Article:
JIM ABRAMS

The Associated Press

WASHINGTON (AP) -The government would help states track absentee ballots and verify to voters that their votes are actually received and counted under legislation that passed the House on Thursday.

The bill, passed by voice vote, directs the Election Assistance Commission to reimburse states for costs related to establishing absentee ballot tracking programs for federal elections. It does not require states to set up such systems.

These tracking systems would allow voters to check, either through the Internet or by calling an automated number, whether an elections office has sent out a ballot, whether the completed ballot has arrived back at the registrar's office, and whether the ballot has been counted.

"Our nation's voters deserve electoral procedures that are transparent and that strengthen their faith in democracy," said Rep. Susan Davis, D-Calif., sponsor of the legislation with Rep. Kevin McCarthy, R-Calif.

The sponsors' home state of California requires that all counties establish absentee ballot tracking systems, and the bill notes that counties in other states such as Washington, Virigina and Kansas have effective systems in place.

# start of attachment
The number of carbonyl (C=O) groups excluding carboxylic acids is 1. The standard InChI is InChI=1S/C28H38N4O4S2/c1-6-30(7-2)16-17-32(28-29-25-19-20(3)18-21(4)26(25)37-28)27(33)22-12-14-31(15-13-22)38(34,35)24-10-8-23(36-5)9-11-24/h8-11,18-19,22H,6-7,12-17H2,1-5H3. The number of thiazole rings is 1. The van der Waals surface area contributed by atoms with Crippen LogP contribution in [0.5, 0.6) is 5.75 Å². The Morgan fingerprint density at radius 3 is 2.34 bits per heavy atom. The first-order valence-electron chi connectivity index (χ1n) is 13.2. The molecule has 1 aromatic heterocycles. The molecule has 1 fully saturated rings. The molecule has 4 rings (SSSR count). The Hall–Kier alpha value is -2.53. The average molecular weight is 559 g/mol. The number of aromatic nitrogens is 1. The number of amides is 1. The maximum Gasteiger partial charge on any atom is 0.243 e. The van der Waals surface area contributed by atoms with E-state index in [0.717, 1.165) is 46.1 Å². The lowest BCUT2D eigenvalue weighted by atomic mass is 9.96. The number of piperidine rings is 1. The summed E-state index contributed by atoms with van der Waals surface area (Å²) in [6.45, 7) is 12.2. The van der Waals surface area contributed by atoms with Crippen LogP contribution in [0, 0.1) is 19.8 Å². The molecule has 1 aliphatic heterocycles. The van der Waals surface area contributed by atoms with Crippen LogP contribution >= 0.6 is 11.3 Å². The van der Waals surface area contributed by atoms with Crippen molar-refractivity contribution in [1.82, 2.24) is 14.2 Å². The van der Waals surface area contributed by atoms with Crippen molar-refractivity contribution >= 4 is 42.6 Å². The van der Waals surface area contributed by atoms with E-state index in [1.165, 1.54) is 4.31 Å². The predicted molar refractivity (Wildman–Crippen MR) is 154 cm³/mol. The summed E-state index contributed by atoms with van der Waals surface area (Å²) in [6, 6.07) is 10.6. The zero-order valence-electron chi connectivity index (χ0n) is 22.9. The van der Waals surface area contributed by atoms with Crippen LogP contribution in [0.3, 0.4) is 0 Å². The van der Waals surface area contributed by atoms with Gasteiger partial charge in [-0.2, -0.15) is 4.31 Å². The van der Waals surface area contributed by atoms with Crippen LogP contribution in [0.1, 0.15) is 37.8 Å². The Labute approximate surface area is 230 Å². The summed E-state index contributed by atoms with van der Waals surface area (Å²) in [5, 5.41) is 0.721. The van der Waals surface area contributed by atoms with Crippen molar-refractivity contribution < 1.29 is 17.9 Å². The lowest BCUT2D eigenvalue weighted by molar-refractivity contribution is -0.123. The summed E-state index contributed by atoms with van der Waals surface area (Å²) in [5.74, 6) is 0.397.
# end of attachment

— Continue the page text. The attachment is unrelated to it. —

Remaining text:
Rep. Rush Holt, D-N.J., in House debate on the bill earlier this week, cited a 2006 survey finding that a quarter of domestic civilian absentee ballots were rejected due to untimely receipt and another report concluding that 20 percent of military personnel and others living overseas did not receive their ballots in time to vote in the 2008 election.

The Senate last week attached an amendment to a defense spending bill requiring states to send out ballots to military and overseas voters at least45 days before an election and removing other red tape that prevents votes from being counted.

The Congressional Budget Office estimated that the absentee ballot tracking legislation would cost $20 million over a five-year period. It now goes to the Senate for consideration.

The bill is H.R. 2510.

On the Net:

Congress: http://thomas.loc.gov